For the last leg of the band’s U.S. fall tour, Bombay Bicycle Club performed at the House of Blues Boston this past weekend. The London-based quartet showcased its versatile sound with a setlist consisting of 19 total tracks.
Kicking off the night with “Overdone” and “It’s Alright Now,” the band started strong—the night had a relatively heavy leaning toward tracks off of its latest album So Long, See You Tomorrow. With little hesitation, Bombay Bicycle Club followed up with “Shuffle”—easily the group’s most well-known track, with over 18 million plays on Spotify. The fact that “Shuffle” appeared so early in the set was a pleasant surprise for the crowd, as was evident by the sudden and deafening roar that filled the packed venue at the start of the song. Almost everyone in the pit put his and her phones away at this point in the night, and opted to sing along and dance.
Just as the audience’s energy reached its peak, Bombay Bicycle Club changed the pace of the night and went back to its early hits with a few acoustic tracks off 2010’s Flaws. This created a much more tranquil atmosphere within the venue, but the level of enthusiasm was upheld and sustained through a communal swaying among the crowd to the rhythmic folk beat of “Ivy and Gold.”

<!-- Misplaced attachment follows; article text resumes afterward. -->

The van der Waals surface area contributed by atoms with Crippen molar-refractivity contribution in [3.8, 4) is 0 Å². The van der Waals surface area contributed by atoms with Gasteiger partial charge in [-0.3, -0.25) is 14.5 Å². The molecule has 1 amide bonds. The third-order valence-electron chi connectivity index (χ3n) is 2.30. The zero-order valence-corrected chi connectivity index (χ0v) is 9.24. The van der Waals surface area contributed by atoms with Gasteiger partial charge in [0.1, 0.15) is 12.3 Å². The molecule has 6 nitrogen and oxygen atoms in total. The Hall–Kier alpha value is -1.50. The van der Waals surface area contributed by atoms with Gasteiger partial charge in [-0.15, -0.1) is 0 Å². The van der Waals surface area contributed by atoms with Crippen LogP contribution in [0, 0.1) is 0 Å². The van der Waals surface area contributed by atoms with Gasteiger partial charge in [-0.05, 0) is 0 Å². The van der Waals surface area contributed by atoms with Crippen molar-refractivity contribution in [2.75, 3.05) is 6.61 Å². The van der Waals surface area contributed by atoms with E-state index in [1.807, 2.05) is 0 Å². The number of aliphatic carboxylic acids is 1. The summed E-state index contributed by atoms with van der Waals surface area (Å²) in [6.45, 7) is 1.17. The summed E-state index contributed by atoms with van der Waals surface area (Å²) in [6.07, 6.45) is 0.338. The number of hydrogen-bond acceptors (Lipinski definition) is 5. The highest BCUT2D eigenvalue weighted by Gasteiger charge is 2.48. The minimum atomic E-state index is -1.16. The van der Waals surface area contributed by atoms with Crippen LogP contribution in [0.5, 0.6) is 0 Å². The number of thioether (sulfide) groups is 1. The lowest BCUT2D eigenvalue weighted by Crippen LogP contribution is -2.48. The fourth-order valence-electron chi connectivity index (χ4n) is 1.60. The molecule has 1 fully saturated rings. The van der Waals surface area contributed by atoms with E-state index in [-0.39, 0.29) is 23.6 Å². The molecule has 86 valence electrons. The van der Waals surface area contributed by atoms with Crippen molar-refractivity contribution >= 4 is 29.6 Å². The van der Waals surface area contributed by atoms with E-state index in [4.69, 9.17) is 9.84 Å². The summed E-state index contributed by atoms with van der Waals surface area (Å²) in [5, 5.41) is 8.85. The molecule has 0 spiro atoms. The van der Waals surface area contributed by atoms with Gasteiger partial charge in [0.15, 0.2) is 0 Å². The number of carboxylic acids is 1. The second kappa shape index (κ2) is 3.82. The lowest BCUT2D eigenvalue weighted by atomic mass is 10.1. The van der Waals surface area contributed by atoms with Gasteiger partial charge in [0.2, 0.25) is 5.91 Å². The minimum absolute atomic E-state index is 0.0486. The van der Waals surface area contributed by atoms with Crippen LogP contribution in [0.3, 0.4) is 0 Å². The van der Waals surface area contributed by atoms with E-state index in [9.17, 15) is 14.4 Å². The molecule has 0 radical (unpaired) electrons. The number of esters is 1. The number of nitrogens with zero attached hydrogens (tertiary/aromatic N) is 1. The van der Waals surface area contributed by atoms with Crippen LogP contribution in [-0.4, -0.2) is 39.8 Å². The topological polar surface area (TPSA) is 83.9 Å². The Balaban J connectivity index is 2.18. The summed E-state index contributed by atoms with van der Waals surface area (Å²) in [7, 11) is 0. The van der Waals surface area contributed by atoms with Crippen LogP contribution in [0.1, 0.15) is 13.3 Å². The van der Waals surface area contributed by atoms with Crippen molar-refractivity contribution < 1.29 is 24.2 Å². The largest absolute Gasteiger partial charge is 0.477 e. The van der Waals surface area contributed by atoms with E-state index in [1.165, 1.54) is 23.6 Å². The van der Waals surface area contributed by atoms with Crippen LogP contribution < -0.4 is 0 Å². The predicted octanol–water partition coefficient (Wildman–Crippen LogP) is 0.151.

Following this acoustic interlude, the band once more picked things back up with fan favorites such as “Luna” and “Always Like This.” The energy that emanated from the stage was reciprocated by the crowd, and no one seemed to care about anything else besides the performance that was taking place. Quickly following “What If,” however, was a guitar-heavy track off of the band’s debut 2009 album—the band promptly left the stage. This quickly instigated a communal riot among the crowd as many screamed for an encore, as if they didn’t already know that this is a routine stunt pulled at almost every show. As expected, the band took the stage again for one last song, finishing off the phenomenal night with “Carry Me.”
Although the night definitely seemed to lack consistency—going from psychedelic rock to folk, and everything in between—this is the very thing that kept the entire hour and a half performance lively and interesting.
With so much pressure put on musicians by labels to pick a genre and stick with it, Bombay Bicycle Club’s lack of uniformity is a bold characteristic of the band, allowing the quartet to continue growing its fan base without compromising what brought it onto the scene in the first place.
Featured Image by Clare Kim / Heights Staff